A planned light rail route along Woodward Avenue in Detroit that got a second chance last week would be more akin to a streetcar system, according to a report on the Huffington Post Detroit website.
Under the latest proposal, the streetcars would have to vie with traffic instead of running on a dedicated track and would only travel as far north as Detroit's New Center neighborhood, the site reported Monday.
"I would call it a streetcar system," M1 Rail executive Matt Cullen told the Huffington Post. "It's initially going to be a circulator and a connector to our Amtrak station. It won't be a commuter system for people out in the suburbs."
M1 Rail is a consortium of private investors that has backed the Detroit light rail project.
The news could be a disappointment for proponents of regional transit.
Previously, the Detroit light rail line would have run from downtown to Eight Mile Road and supporters hoped that eventually it could be extended even farther north, connecting the city and suburbs. A proposed regional transit center in Troy would have provided connecting routes throughout the area.
But, by the end of 2011, hopes for both the light-rail line and had been dashed.
In December, U.S. Transportation Secretary Ray LaHood, Detroit Mayor Dave Bing and Gov. Rick Snyder rejected the light rail plan in favor of a bus rapid transit system that would be less expensive and quicker to implement. And, the Troy City Council voted to that was 12 years in the making and would have been completed using $8.4 million in federal money.
But, last week, light rail supporters – including M1 businessmen Roger Penske, Dan Gilbert, Matt Cullen and Richard Rapson – were able to secure 90 days' grace to prove the Detroit light rail project is financially feasible, according to The Detroit News.
The revised proposal would combine the street car system with a bus rapid transit model, the Huffington Post reports.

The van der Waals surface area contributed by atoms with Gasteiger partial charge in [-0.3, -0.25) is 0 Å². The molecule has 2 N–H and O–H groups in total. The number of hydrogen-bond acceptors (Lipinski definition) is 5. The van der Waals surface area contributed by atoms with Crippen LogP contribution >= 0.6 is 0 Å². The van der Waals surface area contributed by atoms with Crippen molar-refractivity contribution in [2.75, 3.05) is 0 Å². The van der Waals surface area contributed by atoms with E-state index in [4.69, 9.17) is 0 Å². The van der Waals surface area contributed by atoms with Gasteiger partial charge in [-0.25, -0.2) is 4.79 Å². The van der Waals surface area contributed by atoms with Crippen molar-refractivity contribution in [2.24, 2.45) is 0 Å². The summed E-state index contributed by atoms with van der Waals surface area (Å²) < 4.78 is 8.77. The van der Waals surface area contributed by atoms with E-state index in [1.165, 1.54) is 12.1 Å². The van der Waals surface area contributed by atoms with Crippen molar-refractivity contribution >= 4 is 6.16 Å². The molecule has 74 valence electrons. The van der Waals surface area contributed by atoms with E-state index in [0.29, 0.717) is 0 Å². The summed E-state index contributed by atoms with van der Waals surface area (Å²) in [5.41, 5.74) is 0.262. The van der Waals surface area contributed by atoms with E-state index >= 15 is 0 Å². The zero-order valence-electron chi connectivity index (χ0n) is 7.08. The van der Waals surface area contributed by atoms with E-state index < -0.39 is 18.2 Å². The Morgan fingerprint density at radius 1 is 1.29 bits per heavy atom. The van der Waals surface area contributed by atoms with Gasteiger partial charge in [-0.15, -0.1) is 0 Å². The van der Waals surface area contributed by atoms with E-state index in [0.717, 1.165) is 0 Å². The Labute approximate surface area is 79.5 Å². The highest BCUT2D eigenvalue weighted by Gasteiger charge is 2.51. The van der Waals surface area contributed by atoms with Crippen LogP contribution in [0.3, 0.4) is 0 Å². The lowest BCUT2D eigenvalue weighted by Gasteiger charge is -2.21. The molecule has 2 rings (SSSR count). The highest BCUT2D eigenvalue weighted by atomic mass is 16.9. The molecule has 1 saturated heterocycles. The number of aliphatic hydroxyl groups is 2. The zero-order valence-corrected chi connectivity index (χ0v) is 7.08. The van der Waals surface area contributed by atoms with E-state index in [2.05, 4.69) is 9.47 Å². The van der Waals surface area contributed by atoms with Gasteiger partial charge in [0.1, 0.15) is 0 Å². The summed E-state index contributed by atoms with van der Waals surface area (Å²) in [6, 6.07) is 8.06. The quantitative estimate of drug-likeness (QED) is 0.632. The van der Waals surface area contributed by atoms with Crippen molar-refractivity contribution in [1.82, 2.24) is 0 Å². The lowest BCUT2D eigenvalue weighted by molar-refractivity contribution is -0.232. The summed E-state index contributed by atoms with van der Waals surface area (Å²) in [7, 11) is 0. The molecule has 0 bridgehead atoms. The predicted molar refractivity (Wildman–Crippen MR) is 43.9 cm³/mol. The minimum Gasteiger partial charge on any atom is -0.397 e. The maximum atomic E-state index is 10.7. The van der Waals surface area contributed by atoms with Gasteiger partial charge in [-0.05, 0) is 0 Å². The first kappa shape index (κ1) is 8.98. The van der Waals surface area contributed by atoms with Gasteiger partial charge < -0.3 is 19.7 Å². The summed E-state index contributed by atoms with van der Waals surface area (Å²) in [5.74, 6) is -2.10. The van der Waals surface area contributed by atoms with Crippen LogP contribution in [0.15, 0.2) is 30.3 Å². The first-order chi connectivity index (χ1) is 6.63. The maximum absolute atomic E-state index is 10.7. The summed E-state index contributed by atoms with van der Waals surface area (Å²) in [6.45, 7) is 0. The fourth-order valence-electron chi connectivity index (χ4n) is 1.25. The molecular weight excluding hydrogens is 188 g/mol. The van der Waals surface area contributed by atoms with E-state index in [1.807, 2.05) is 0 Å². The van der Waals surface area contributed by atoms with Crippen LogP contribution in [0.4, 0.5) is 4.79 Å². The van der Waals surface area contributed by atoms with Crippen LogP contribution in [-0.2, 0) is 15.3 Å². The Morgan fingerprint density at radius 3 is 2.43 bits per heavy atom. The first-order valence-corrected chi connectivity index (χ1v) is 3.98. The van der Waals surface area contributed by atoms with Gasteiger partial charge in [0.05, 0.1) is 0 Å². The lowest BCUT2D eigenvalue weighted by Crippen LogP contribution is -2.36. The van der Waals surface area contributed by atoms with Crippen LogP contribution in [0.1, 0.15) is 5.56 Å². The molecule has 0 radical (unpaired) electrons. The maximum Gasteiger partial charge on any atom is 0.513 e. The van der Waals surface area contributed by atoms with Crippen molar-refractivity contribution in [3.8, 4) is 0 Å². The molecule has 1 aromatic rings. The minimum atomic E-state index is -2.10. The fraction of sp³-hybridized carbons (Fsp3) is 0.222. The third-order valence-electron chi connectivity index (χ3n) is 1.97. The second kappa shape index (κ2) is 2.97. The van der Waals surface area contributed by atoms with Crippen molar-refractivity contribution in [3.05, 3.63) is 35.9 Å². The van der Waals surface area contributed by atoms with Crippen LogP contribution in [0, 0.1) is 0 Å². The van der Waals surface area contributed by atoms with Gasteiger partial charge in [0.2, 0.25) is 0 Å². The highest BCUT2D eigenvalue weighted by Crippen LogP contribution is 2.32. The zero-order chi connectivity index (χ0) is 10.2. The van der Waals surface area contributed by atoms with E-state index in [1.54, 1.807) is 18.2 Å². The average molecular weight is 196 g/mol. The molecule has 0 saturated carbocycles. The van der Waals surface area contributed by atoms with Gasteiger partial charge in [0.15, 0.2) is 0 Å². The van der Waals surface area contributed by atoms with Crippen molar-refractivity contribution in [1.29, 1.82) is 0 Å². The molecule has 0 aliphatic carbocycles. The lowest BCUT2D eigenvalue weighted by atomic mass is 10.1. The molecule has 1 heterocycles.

On Monday, LaHood told The Detroit News that the government may allocate as much as $25 million more to the revised light rail project in Detroit if the supporters are able to prove their case.
Berkley City Councilman Steve Baker – on the Woodward Avenue Action Association South Oakland Transit-Oriented Development (TOD) Task Force – said in December that a $2 million grant for a study of mass transit alternatives along Woodward north of Eight Mile remains in play.
The grant was received from the Federal Transit Authority by a partnership of six Woodward Avenue communities – Berkley, Huntington Woods, Royal Oak, Ferndale, Pleasant Ridge and Birmingham – and the Southeast Michigan Council of Governments.
"A broader regional transit network is essential to ensure more businesses have access to workers, families have access to entertainment and professionals have access to employment opportunities," Baker said. "All of those things are essential to move the region forward."
He urged residents to contact their state and federal representatives and to email him at firstname.lastname@example.org to provide their feedback.
What kind of region do you want? What kind of mass transportation system would you like to have in Metro Detroit? Leave a comment to let us know!